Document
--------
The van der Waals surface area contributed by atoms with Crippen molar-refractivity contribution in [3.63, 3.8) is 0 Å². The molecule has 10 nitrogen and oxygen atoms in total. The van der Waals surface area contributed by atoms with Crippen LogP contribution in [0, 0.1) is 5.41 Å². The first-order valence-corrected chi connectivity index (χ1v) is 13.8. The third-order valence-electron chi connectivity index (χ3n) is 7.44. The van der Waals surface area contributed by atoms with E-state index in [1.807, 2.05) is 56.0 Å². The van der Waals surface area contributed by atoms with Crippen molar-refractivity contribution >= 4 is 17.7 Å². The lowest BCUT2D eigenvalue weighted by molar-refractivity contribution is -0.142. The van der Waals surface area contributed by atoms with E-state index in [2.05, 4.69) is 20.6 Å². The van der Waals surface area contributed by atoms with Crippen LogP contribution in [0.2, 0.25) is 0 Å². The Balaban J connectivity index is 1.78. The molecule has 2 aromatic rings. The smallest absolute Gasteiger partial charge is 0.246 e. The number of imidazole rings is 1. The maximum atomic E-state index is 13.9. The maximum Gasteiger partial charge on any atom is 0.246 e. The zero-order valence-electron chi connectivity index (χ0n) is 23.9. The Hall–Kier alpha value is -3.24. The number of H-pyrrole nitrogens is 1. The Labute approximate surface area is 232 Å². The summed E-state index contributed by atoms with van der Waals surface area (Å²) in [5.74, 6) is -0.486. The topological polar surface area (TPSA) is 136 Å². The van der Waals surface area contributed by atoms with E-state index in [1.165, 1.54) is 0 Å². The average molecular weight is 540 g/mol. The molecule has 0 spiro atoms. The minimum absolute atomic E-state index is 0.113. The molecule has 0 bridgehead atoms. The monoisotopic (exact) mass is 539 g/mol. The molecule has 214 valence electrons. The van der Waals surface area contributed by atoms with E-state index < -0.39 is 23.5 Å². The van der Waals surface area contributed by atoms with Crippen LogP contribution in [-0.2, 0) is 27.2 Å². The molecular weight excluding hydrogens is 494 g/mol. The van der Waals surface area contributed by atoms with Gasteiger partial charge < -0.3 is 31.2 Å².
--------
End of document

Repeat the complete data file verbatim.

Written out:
The van der Waals surface area contributed by atoms with Crippen molar-refractivity contribution in [3.63, 3.8) is 0 Å². The molecule has 10 nitrogen and oxygen atoms in total. The van der Waals surface area contributed by atoms with Crippen LogP contribution in [0, 0.1) is 5.41 Å². The first-order valence-corrected chi connectivity index (χ1v) is 13.8. The third-order valence-electron chi connectivity index (χ3n) is 7.44. The van der Waals surface area contributed by atoms with E-state index in [1.807, 2.05) is 56.0 Å². The van der Waals surface area contributed by atoms with Crippen molar-refractivity contribution >= 4 is 17.7 Å². The lowest BCUT2D eigenvalue weighted by molar-refractivity contribution is -0.142. The van der Waals surface area contributed by atoms with E-state index in [2.05, 4.69) is 20.6 Å². The van der Waals surface area contributed by atoms with Crippen LogP contribution in [0.2, 0.25) is 0 Å². The Balaban J connectivity index is 1.78. The molecule has 2 aromatic rings. The smallest absolute Gasteiger partial charge is 0.246 e. The number of imidazole rings is 1. The maximum atomic E-state index is 13.9. The maximum Gasteiger partial charge on any atom is 0.246 e. The zero-order valence-electron chi connectivity index (χ0n) is 23.9. The Hall–Kier alpha value is -3.24. The number of H-pyrrole nitrogens is 1. The Labute approximate surface area is 232 Å². The summed E-state index contributed by atoms with van der Waals surface area (Å²) in [5.74, 6) is -0.486. The topological polar surface area (TPSA) is 136 Å². The van der Waals surface area contributed by atoms with E-state index in [1.165, 1.54) is 0 Å². The average molecular weight is 540 g/mol. The molecule has 0 spiro atoms. The minimum absolute atomic E-state index is 0.113. The molecule has 0 bridgehead atoms. The monoisotopic (exact) mass is 539 g/mol. The molecule has 214 valence electrons. The van der Waals surface area contributed by atoms with E-state index < -0.39 is 23.5 Å². The van der Waals surface area contributed by atoms with Crippen LogP contribution in [-0.2, 0) is 27.2 Å². The molecular weight excluding hydrogens is 494 g/mol. The van der Waals surface area contributed by atoms with Gasteiger partial charge < -0.3 is 31.2 Å².